I’ve always been a planner.
From the grade-school birthday plans scrawled out in Crayola marker to the battered red agenda that carried me through my high school days, I’ve always loved to take a blank sheet of paper and fill it with ideas—ideas of what I could do that day, that week, that year. For me, it wasn’t so much about structure or a sense of control as it was about the ideas, the anticipation of future days full of excitement and interest.
Lately, I’ve had to put that particular pastime on hold. As COVID-19 has lengthened school closures and city shutdowns from days to weeks, I’ve had to let go of a few things I’ve anticipated for months, even years. But more than that, I’ve had to let go of planning. As Grace Stark observes in a piece coming this week: “There will come a day when you can make plans again, but today is not that day.”
This week, we’re going to hear from some women whose plans have been interrupted, from rescheduling a long-anticipated wedding to moving a master’s degree offsite to the experience of a military wife who has had to roll with the punches time and time again. There’s even a window into a deeper experience of interruption: a childhood marked by a parent’s alcoholism. Interruption comes in many forms, and it isn’t restricted to the time of COVID.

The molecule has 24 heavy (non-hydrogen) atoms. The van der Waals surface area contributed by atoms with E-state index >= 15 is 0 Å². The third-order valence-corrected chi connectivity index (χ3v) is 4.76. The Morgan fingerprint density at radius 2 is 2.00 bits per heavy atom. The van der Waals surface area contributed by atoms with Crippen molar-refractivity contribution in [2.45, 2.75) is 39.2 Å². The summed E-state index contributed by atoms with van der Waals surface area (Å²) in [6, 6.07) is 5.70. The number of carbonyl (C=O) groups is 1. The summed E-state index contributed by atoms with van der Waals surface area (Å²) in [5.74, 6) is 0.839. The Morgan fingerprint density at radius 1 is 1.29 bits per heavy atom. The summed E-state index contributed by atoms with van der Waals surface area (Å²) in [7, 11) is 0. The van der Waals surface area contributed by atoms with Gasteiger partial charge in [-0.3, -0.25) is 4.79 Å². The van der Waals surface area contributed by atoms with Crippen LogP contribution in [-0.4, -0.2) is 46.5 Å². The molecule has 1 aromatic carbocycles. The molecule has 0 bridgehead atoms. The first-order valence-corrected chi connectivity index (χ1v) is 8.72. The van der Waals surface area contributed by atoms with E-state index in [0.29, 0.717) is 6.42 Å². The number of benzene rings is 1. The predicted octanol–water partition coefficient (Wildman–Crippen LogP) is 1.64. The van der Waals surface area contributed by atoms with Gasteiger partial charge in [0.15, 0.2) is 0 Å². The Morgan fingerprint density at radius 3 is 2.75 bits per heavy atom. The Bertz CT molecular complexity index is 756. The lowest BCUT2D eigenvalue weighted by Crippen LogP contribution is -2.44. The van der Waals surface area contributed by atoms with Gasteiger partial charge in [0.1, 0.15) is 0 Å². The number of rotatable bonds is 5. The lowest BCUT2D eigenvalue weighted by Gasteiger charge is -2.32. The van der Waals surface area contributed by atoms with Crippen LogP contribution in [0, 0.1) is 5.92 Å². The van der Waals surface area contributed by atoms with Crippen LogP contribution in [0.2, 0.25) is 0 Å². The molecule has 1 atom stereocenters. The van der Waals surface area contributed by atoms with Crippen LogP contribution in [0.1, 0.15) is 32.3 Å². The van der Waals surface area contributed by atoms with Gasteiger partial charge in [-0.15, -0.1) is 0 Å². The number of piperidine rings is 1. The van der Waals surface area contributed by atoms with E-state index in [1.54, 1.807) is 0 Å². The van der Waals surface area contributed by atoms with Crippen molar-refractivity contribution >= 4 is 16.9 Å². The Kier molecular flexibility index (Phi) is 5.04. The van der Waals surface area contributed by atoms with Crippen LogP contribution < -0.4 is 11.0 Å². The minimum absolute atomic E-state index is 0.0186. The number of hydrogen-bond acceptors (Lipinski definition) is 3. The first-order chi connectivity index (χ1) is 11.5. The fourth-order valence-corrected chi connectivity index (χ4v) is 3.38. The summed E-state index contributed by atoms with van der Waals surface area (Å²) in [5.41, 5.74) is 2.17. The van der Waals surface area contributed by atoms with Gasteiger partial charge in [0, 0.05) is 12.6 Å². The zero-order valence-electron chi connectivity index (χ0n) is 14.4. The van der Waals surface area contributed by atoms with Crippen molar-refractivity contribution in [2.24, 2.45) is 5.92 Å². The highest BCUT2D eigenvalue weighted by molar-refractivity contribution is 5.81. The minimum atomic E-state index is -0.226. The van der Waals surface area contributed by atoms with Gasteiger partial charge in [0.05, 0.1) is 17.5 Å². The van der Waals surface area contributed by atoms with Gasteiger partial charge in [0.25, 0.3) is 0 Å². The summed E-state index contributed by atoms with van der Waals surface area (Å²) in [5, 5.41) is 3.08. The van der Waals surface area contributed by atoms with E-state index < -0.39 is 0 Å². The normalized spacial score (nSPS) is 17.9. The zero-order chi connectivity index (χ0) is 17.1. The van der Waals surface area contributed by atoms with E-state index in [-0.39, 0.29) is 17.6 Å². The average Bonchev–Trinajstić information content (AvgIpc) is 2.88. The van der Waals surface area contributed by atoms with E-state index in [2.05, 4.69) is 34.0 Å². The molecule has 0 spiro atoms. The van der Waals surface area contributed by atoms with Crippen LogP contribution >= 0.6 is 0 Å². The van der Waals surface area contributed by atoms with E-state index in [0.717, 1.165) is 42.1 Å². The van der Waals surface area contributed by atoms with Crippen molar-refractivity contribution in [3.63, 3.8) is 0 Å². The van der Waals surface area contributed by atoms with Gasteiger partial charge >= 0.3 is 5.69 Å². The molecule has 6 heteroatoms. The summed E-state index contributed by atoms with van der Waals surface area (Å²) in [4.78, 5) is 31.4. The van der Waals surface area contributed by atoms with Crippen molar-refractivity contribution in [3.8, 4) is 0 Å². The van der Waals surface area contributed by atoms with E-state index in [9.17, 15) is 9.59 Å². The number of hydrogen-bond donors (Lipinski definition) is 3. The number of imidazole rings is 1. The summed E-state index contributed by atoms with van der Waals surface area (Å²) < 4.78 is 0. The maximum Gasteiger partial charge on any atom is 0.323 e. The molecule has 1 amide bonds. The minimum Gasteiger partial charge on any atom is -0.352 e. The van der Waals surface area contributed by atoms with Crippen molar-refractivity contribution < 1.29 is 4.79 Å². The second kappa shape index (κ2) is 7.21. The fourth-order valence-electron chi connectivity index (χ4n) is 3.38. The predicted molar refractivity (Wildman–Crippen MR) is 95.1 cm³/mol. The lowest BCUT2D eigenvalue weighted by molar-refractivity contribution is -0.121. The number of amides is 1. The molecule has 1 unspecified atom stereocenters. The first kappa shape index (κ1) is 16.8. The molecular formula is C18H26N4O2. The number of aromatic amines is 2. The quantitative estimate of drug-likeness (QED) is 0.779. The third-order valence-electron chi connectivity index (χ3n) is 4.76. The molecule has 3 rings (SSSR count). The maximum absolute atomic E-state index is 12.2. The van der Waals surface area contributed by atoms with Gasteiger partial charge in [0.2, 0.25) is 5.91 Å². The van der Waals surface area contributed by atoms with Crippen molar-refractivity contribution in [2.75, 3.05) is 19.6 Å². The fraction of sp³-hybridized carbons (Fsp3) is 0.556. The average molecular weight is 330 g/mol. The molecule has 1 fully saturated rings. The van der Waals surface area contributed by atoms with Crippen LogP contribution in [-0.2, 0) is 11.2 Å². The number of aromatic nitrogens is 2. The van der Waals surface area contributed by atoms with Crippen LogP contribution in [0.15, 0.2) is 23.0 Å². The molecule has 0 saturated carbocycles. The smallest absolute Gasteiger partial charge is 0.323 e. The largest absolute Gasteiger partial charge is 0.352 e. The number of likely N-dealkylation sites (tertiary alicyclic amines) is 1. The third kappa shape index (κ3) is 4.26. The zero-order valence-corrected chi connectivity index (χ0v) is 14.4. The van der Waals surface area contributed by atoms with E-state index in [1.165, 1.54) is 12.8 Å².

Perhaps this is a moment for us to realize that life continues even when plans come to a halt. We’re seeing beautiful acts of human solidarity in this crisis, and our lives are going on—just in a form that’s different from what we anticipated. My neighborhood is chockablock with chalk drawings that children otherwise wouldn’t have had time to draw. The new form of greeting is stepping six feet to the side and letting the other walker use the sidewalk, and somehow it feels warmer and kinder than the perfunctory “hello” I used to throw out while on a run.
One day in the future, when they take the tape off the grocery-store floors and open up all the churches again, we might just look back and realize that we really were living all along, even though at the time our lives felt like one big interruption. It might not have been what we expected, but it can still be good.
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